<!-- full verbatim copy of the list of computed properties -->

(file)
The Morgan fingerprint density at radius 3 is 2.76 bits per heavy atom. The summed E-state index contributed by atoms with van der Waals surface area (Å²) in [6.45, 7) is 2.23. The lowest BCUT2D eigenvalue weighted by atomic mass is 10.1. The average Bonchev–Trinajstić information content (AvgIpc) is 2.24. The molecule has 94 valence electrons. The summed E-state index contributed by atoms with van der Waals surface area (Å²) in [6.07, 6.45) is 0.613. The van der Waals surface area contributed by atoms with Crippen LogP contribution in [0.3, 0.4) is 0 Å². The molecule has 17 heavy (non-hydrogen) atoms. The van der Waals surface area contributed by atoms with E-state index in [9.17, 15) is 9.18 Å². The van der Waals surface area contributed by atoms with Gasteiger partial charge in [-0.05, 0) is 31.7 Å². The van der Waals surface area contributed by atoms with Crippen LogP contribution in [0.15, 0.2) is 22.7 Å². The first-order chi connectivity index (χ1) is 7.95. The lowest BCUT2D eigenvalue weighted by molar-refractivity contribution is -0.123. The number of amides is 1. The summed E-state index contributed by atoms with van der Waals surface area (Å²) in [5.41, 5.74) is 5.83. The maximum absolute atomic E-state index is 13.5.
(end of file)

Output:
The Morgan fingerprint density at radius 3 is 2.76 bits per heavy atom. The summed E-state index contributed by atoms with van der Waals surface area (Å²) in [6.45, 7) is 2.23. The lowest BCUT2D eigenvalue weighted by atomic mass is 10.1. The average Bonchev–Trinajstić information content (AvgIpc) is 2.24. The molecule has 94 valence electrons. The summed E-state index contributed by atoms with van der Waals surface area (Å²) in [6.07, 6.45) is 0.613. The van der Waals surface area contributed by atoms with Crippen LogP contribution in [0.3, 0.4) is 0 Å². The molecule has 17 heavy (non-hydrogen) atoms. The van der Waals surface area contributed by atoms with E-state index in [9.17, 15) is 9.18 Å². The van der Waals surface area contributed by atoms with Gasteiger partial charge in [-0.05, 0) is 31.7 Å². The van der Waals surface area contributed by atoms with Crippen LogP contribution in [0.15, 0.2) is 22.7 Å². The first-order chi connectivity index (χ1) is 7.95. The lowest BCUT2D eigenvalue weighted by molar-refractivity contribution is -0.123. The number of amides is 1. The summed E-state index contributed by atoms with van der Waals surface area (Å²) in [5.41, 5.74) is 5.83. The maximum absolute atomic E-state index is 13.5.